PUBG pulls India rights from China-based Tencent Games after ban
Barely a week after PlayerUnknown’s BattleGrounds (PUBG), an online multiplayer gaming application (app) developed and published by PUBG Corporation, a subsidiary of South Korean video game company Bluehole, was banned by the Union Ministry of Information and Technology, the firm has pulled its India franchise from Chinese conglomerate Tencent.
“In light of recent developments, PUBG Corporation has made the decision to no longer authorise the PUBG Mobile franchise to Tencent Games in India. Moving forward, PUBG Corporation will take on all publishing responsibilities within the country,” PUBG said in a statement.
HT on September 2 had reported that PUBG, along with 118 mobile apps that have links with China, was banned because there were reports that these apps were “stealing and surreptitiously transmitting users’ data in an unauthorised manner”.
The government said these apps promoted activities “prejudicial to sovereignty and integrity of India, defence of India, security of state and public order”.
“This move will safeguard the interests of crores of Indian mobile and internet users. This decision is a targeted move to ensure safety, security and sovereignty of Indian cyberspace,” the ministry of electronics and information technology (Meity) had said. The was viewed as targeting some of China’s technology giants such as Tencent Holdings Ltd; the country’s search engine leader Baidu Inc; Xiaomi’s ShareSave; and online payments giant Ant Group Co’’s platform Alipay.
PUBG was banned in the third round of blocks done by the government in the wake of the increased tensions between India and China along the disputed Line of Actual Control (LAC).
Union Minister for communications, electronics and information technology Ravi Shankar Prasad had called the decision a “digital strike on China”.
“This is a business call,” said an official, who did not wish to be named.
However, the official added that there was no question of revoking the ban until the government was satisfied that all its concerns have been addressed.
“The reasons and grounds on which the ban has been imposed go beyond ownership,” said the official. “Unless those concerns are addressed, there is no reason to revoke the ban. The larger issues are data privacy and security and the information that the apps are collecting from users. We have sent 70-odd questions to the blocked apps and asked them to review and respond.”
The government is already going through the answers to the questions provided by the 59 apps banned earlier and the 47 mirror apps banned in the second round. It will also be analysing the response of 119 apps banned in the third round.
All applicants will also be given a chance to make their case in front of a panel, which is yet to begin hearing their representations.
PUBG’s statement said that the “corporation fully understands and respects the measures taken by the government as the privacy and security of player data is a top priority for the company”.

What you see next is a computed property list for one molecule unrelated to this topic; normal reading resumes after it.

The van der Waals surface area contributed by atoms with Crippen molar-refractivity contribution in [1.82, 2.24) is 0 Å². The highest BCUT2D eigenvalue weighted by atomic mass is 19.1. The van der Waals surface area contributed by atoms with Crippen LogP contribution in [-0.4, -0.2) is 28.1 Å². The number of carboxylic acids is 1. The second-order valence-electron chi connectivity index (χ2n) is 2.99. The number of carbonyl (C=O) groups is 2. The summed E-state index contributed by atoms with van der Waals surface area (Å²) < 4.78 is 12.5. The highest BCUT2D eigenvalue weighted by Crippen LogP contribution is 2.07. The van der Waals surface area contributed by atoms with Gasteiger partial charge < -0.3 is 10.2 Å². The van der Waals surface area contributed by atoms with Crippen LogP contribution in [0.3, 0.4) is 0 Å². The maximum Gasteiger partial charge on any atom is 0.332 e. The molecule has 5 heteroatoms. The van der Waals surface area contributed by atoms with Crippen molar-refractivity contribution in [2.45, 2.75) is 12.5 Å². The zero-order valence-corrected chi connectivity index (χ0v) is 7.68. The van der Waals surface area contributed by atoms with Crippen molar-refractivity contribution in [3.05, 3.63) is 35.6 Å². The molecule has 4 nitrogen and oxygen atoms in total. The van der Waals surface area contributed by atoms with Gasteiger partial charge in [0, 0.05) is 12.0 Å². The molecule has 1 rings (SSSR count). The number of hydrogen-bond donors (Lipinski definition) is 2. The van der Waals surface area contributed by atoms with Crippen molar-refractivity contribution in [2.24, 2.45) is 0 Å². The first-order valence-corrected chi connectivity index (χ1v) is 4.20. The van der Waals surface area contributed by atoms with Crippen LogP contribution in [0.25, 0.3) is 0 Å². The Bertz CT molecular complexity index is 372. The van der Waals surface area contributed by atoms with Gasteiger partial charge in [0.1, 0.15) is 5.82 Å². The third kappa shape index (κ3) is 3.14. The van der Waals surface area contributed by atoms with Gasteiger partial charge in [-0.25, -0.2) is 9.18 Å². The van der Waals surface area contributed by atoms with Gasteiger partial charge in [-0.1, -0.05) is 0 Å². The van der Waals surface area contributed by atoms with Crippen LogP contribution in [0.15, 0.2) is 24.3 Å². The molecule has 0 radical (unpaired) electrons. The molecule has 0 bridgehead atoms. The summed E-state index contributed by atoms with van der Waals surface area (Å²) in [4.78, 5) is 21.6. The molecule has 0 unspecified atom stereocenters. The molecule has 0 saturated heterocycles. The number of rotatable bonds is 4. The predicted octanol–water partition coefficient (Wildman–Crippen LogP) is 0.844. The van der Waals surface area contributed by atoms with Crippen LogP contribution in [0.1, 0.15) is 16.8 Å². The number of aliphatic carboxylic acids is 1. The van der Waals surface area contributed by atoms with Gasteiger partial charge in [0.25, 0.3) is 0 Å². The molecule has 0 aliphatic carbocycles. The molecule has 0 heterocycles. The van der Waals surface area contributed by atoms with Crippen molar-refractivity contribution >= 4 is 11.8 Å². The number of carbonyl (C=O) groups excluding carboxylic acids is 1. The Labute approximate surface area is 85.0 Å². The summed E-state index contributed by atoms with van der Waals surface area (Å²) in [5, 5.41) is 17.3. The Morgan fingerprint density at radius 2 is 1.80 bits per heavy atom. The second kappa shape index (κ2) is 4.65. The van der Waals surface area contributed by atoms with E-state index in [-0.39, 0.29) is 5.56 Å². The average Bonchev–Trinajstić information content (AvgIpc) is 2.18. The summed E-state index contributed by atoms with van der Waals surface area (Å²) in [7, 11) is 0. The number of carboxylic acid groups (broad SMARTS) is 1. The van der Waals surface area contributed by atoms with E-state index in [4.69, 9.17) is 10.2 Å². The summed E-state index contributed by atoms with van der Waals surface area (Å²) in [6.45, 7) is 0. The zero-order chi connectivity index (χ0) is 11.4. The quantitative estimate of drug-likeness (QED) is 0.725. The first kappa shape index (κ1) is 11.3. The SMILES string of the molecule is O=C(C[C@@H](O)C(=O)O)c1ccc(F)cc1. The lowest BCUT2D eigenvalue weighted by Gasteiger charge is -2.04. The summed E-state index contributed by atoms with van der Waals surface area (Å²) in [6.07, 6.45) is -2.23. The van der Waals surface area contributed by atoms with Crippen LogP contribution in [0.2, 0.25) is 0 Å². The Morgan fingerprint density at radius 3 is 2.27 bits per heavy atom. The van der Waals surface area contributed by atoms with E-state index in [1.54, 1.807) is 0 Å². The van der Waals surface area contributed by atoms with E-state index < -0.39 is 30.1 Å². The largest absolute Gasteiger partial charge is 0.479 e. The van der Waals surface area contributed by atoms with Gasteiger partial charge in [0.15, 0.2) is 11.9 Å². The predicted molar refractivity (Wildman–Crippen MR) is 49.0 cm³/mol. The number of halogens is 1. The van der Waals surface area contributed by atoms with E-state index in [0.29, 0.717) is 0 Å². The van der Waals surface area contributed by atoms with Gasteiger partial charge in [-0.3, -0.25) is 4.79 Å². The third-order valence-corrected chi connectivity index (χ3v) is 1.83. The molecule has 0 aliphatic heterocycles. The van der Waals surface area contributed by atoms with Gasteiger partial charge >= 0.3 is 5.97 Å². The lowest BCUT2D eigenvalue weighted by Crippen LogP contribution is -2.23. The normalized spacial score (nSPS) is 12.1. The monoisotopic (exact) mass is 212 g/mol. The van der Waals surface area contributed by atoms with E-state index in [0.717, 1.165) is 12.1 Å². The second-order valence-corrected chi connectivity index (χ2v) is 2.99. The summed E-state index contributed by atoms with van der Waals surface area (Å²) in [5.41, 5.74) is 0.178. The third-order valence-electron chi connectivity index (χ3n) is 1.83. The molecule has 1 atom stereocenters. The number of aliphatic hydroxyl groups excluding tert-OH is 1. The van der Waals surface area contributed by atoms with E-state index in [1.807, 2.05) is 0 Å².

“It hopes to work hand-in-hand with the Indian government to find a solution that will allow gamers to once again drop into the battlegrounds while being fully compliant with Indian laws and regulations,” said the statement. “As the company explores ways to provide its own PUBG experience for India in the near future, it is committed to doing so by sustaining a localised and healthy game play environment for its fans.”
India accounts for over a quarter of PUBG Mobile’s lifetime installs though revenues from the country are still minuscule, a Bloomberg report said citing data from research firm Sensor Tower.
PUBG had seen its user numbers sky rocket in India following the coronavirus disease (Covid-19)-induced lockdown restrictions.
The banned versions of PUBG included PUBG Mobile Lite, a leaner version of the app suited to inexpensive smartphones, as well as PUBG Mobile Nordic Map: Livik, a newer game played on a Nordic terrain.
Raman Jit Singh Chima, a lawyer and the policy director at Asia-Pacific at Access Now, believes that the government is citing law and order and data protection as grounds for an economic decision.
“Usually, countries prosecute a firm civilly or use criminal law if it violates data protection standards, and not block their services,” said Chima.
“PUBG’s actions seem to indicate that they are hopeful that the government may reinstate the app. If we look at the United States (US), they are clear about the fact that their move against Tencent is an economic one and aims to restrict its activities. The US has not banned PUBG,” he added.
Chima said it appears to be a political move and the government must also explain why it has used these provisions. “The order should be made public, as should the reports that led to the action. There may be other apps in India doing the same thing but the government won’t take action against them. That shows that it is a response to counter Chinese interests and not to protect the privacy of citizens or for national security,” he added.